Curriculum Vitae Email:Jennifer.Keahey@asu.edu PhD, Sociology, Colorado State University MA, International Development and Social Change, Clark University BA, Anthropology, University of Utah BA, French, University of Utah
I am a sociologist with more than a dozen scholarly publications on social justice and sustainable development. Having worked as a development scholar in several world regions, I possess a background in fair and alternative trade studies, and I am broadly interested in issues pertaining to food, energy, and water.
As an emancipatory scientist, I engage feminist, antiracist, and decolonial approaches that challenge conventional theory and practice. I am highly skilled in the use of qualitative, mixed, and participatory action research (PAR) methods, using these to stimulate multi-paradigmatic knowledge building activities and interdisciplinary engagements that generate transformative knowledge.
My work advances development theory and practice in two key ways. First, it decolonizes theory to improve understanding of development and its alternatives. By interrogating the power dynamics informing sustainability in action, I unpack structural and relational barriers to identify pathways for socially and environmentally responsible development. Second, my work informs research methods through the publication of critical reflections and systematic reviews of practice. By clarifying standards and methods that support connection across difference, I strengthen ethics for interdisciplinary and intercultural engagement.
Current Research Decolonizing Developmentis a comparative historical study of post-authoritarian alternatives to production and trade. Situated in the far reaches of the Global North and South, post-Soviet Latvia and post-apartheid South Africa are a world apart. Yet these nations endured a similar history of colonial and authoritarian rule and concurrently transitioned to democracy at the end of the twentieth century. Not only were their struggles for liberation rooted in an Indigenous love of the land, but producers in both nations have used political reforms to revitalize ancestral foodways.
Drawing from fieldwork with small-scale producers, this book contributes to food and development studies in two ways. Empirically, I join an analysis of political economy and ecocultural heritage to unpack the dynamics shaping alternative trade in two post-authoritarian societies. Theoretically, I connect world systems thinking with comparative Indigenous knowledge to articulate a decolonial theory of development that centers sustainable production and trade.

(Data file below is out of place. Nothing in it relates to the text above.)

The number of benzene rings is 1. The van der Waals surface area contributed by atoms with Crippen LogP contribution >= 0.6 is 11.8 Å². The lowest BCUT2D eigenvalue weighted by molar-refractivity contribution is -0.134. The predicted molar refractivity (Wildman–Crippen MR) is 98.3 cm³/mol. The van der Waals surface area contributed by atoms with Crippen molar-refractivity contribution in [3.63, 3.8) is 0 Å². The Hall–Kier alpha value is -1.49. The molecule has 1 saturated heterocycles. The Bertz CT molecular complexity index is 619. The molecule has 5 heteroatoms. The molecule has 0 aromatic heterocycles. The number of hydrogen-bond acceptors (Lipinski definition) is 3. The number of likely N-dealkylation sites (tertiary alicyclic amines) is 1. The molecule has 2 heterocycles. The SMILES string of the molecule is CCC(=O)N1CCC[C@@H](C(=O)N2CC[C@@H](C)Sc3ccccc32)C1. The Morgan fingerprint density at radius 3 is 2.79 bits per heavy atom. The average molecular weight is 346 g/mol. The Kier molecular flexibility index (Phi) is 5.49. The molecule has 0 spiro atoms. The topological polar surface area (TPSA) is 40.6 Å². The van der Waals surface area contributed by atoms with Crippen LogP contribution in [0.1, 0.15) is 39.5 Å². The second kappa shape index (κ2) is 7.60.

Addressing the paradoxical impulses of modernity/tradition, structure/agency, and heritage/transition, I clarify what it means to live in connection with land and culture while remaining open to difference and resilient in the face of crisis. This book offers timely insight for a planet that is again confronting the winds of change, as societies around the world contend with agro-food systems made vulnerable by authoritarianism, laissez-faire capitalism, climate change, and the COVID-19 pandemic.
Energy Democraciesis an edited volume divided into three parts, namely: imaginaries, transitions, and risks. As co-editor, I have joined a diverse body of scholars to theorize and empirically examine the emergence of energy democracies around the world.
Development Ethics is an ongoing project focused on decolonizing the ethics of development and strengthening methods for engagement. Currently, I have produced three solo-authored articles:
Published in Systemic Practice and Action Research, Sustainable Development and Participatory Action Research systematically interrogates the last decade of empirical scholarship to unpack research challenges and identify innovative practices that support interdisciplinary and intercultural collaboration.
Published in Sociology of Development, Ethics for Development Research connects a wide ranging discourse to develop a common set of principles for planning, conducting, and evaluating research across disciplines.
Under review, "Transnational Feminisms in Development" traces the lineages of three subaltern feminist traditions to deliver insight into the intersectional colonialities of oppression. Via a critically reflexive analysis of my engagement with the subaltern feminist knowledge imparted to me, I identify six pathways to transformation and encourage readers to reflect upon the feminist values undergirding their practice.
Livelihoods and well-being in the South African Cederberg
Knowledge and capacity in South African Rooibos tea
Fair Trade and social justice
Fair Trade charcoal standards
Organic agriculture and market development in Latvia
Rural income generation in Northern Ghana
Languages English, native; French, fluent; Latvian, very good; Afrikaans, good speaking ability; Spanish, elementary